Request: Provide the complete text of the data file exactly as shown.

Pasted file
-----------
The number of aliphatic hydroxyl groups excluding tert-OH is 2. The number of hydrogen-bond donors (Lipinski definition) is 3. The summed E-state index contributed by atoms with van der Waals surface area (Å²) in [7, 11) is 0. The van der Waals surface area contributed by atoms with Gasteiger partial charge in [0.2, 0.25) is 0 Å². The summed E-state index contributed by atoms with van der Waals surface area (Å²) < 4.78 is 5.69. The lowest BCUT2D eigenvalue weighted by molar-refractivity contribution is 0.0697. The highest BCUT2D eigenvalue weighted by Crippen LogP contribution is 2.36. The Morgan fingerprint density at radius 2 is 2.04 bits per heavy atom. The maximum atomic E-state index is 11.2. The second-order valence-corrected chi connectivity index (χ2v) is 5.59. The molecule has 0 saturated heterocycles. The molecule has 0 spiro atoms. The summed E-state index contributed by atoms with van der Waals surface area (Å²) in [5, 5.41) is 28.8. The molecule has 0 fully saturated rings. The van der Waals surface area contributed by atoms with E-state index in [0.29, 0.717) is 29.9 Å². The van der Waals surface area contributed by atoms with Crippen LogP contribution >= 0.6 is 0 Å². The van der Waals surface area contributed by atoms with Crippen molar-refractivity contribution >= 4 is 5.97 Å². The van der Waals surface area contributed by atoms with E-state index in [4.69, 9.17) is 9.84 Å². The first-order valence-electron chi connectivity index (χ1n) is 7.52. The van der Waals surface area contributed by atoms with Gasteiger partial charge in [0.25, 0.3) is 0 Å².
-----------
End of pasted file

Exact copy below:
The number of aliphatic hydroxyl groups excluding tert-OH is 2. The number of hydrogen-bond donors (Lipinski definition) is 3. The summed E-state index contributed by atoms with van der Waals surface area (Å²) in [7, 11) is 0. The van der Waals surface area contributed by atoms with Gasteiger partial charge in [0.2, 0.25) is 0 Å². The summed E-state index contributed by atoms with van der Waals surface area (Å²) < 4.78 is 5.69. The lowest BCUT2D eigenvalue weighted by molar-refractivity contribution is 0.0697. The highest BCUT2D eigenvalue weighted by Crippen LogP contribution is 2.36. The Morgan fingerprint density at radius 2 is 2.04 bits per heavy atom. The maximum atomic E-state index is 11.2. The second-order valence-corrected chi connectivity index (χ2v) is 5.59. The molecule has 0 saturated heterocycles. The molecule has 0 spiro atoms. The summed E-state index contributed by atoms with van der Waals surface area (Å²) in [5, 5.41) is 28.8. The molecule has 0 fully saturated rings. The van der Waals surface area contributed by atoms with E-state index in [0.29, 0.717) is 29.9 Å². The van der Waals surface area contributed by atoms with Crippen LogP contribution >= 0.6 is 0 Å². The van der Waals surface area contributed by atoms with Crippen molar-refractivity contribution >= 4 is 5.97 Å². The van der Waals surface area contributed by atoms with E-state index in [4.69, 9.17) is 9.84 Å². The first-order valence-electron chi connectivity index (χ1n) is 7.52. The van der Waals surface area contributed by atoms with Gasteiger partial charge in [0.25, 0.3) is 0 Å².